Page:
In the parts of the world where hunting and firearm sporting is still responsibly preserved and respected, we hope that our fellow gentlemen are making time to leave the office and head to the outdoors as much as possible. For those of us who grew up at least some of the time tracking deer beneath the shade of oak trees and watchful eyes of sentry squirrels, we know the peace that can come with embarking on a brisk morning hunt. There are many tools of the trade, from cross-bows to muzzle-loaders, but in this article we feature the most widely utilized: the high-powered hunting rifle.
As part of this outdoor ritual, every huntsman knows there is a particular bond between him and his rifle. Just as a musician knows his guitar, or a painter his brushes, a hunter has an especial familiarity with his lock, stock and barrel. He may choose it, or it may be given to him by a friend or family member. He sights it to ensure accuracy and precision. He cleans it to maintain its health. He treats it with respect because of its inherent purpose: it is a tool to kill. Yet it connects him to the woods and his prey in a timeless manner of symbiosis that can only be understood by experience.
If you are beginning your journey into the outdoors and seeking your first hunting rifle, this is a guide for you. A rifle is personal and should be chosen accordingly, but we hope that this overview will help tremendously. While the modern arms enthusiasts are raiding gun shops for plastic military replicas in a “be cool” fervor, you should be on the trail of a gun that is timeless.
Join us in navigating the following 3 key elements: lock, stock, and barrel.
The action, or “lock”, of the rifle, is where most of the magic happens. It’s not the aim, not the steady, and not the guide: it’s the boom. The long short is that an action is what transfers a cartridge (bullet, casing, primer and powder load) from its storage compartment (magazine) to the chamber of the barrel and ignites the powder with the help of the trigger.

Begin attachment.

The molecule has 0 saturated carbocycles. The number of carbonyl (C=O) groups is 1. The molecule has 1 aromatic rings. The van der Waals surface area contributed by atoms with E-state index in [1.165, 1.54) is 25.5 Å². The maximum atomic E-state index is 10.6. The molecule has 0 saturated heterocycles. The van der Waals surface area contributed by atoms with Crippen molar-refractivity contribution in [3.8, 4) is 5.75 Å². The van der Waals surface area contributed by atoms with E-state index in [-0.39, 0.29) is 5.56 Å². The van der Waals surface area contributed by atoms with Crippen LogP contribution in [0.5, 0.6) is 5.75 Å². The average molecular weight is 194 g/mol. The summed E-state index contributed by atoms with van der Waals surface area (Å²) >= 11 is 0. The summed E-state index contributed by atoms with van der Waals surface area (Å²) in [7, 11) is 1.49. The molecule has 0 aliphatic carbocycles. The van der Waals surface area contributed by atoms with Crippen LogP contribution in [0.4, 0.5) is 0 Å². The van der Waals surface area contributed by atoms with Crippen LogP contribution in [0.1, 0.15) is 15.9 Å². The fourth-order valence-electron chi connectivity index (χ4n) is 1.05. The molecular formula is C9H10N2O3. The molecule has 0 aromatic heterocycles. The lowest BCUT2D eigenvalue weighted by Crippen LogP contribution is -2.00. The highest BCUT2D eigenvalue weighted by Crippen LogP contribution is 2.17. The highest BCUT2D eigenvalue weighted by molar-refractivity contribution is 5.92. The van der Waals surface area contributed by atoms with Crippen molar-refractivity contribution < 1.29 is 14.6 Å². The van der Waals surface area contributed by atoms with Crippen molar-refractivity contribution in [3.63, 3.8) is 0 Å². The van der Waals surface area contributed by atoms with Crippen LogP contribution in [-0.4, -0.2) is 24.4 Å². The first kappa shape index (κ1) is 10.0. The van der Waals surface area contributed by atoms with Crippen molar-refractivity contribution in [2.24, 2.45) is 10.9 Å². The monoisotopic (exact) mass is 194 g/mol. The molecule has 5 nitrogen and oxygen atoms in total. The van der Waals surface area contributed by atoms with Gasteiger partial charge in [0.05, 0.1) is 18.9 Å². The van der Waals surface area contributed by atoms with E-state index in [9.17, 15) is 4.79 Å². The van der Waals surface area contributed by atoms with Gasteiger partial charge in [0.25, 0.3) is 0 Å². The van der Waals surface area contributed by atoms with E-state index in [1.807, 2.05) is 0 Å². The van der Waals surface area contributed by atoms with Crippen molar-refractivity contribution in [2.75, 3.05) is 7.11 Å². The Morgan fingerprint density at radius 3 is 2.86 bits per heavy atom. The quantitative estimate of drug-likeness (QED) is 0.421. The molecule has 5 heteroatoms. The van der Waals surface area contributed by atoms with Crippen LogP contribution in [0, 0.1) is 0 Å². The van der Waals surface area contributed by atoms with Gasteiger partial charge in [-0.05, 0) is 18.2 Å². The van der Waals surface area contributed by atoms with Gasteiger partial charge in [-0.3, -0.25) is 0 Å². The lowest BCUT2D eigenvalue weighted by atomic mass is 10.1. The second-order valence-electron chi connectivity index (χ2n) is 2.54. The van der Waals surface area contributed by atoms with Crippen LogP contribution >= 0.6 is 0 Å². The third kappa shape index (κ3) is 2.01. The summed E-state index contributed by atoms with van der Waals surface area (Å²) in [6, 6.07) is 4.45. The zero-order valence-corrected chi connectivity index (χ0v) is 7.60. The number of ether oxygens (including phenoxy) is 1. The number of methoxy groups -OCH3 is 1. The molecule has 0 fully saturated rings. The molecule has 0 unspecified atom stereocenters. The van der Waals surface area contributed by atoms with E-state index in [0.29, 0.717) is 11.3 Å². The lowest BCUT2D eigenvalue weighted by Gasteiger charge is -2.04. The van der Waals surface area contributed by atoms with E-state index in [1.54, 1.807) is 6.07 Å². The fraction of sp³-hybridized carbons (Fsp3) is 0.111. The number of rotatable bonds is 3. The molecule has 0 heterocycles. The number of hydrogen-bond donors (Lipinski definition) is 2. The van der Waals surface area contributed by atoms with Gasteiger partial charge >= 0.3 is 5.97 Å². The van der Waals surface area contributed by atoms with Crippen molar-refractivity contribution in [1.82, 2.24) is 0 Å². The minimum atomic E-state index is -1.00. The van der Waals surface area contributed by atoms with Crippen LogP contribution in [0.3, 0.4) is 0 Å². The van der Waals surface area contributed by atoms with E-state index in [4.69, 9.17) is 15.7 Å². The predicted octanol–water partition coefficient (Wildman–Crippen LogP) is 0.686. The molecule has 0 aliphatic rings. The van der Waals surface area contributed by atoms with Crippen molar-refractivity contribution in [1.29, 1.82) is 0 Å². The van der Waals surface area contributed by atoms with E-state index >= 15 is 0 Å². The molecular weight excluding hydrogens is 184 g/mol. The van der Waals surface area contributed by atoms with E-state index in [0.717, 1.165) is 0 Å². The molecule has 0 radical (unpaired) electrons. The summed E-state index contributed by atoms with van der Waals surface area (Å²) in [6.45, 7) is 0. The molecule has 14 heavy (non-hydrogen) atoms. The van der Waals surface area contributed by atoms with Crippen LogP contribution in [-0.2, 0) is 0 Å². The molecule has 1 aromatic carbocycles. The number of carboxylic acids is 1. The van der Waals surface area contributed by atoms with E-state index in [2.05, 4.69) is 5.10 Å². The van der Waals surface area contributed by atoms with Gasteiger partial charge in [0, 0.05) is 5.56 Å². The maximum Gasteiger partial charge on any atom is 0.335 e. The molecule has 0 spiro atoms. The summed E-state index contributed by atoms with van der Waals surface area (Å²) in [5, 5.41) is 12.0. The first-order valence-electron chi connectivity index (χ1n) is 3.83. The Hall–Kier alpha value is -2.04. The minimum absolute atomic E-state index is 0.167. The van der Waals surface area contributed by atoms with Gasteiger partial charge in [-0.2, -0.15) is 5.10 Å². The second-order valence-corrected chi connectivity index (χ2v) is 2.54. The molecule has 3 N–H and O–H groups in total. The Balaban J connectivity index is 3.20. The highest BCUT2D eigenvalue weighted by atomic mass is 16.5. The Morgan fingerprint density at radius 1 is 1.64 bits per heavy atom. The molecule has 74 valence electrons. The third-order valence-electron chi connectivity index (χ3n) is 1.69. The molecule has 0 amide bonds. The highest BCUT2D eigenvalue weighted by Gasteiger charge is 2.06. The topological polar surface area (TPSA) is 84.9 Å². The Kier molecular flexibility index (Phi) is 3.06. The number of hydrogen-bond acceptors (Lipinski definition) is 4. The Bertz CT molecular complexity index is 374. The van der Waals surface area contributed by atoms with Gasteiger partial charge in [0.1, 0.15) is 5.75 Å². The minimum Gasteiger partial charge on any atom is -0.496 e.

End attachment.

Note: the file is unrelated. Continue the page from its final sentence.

There are five basic types of action in a hunting rifle:
- Bolt – a handled bolt that extends from the action must be turned up by the user, pulled back to release (and or load) the cartridge, push to return forward the new cartridge, and lock back down into ready position.
- Hinge – a hinge action, or “crack” barrel, is released using a pin that allows a spring loaded process to eject the cartridge. The new cartridge is manually inserted and then closed again by the user.
- Lever – you may remember the famous “Spencer repeating rifle” that helped influence the course of the American Civil War. A lever action is a handled lever below the trigger that is extended and then closed by the user to eject and load the cartridges. While faster and more efficient than a bolt action, this function demands more space and physical maneuverability for the shooter. (As opposed to a bolt action, where the trigger arm can reload and shoot again without moving the body at all)
- Pump – this alternative process allows the bracing arm at the forend of the rifle to pull back and reload the rifle (similar to a pump action shot gun)
- Semi-Automatic – a semi-automatic action releases and reloads the chamber by using the force of the previous shot’s combustion in the bore to drive back the bolt and ready the next shot.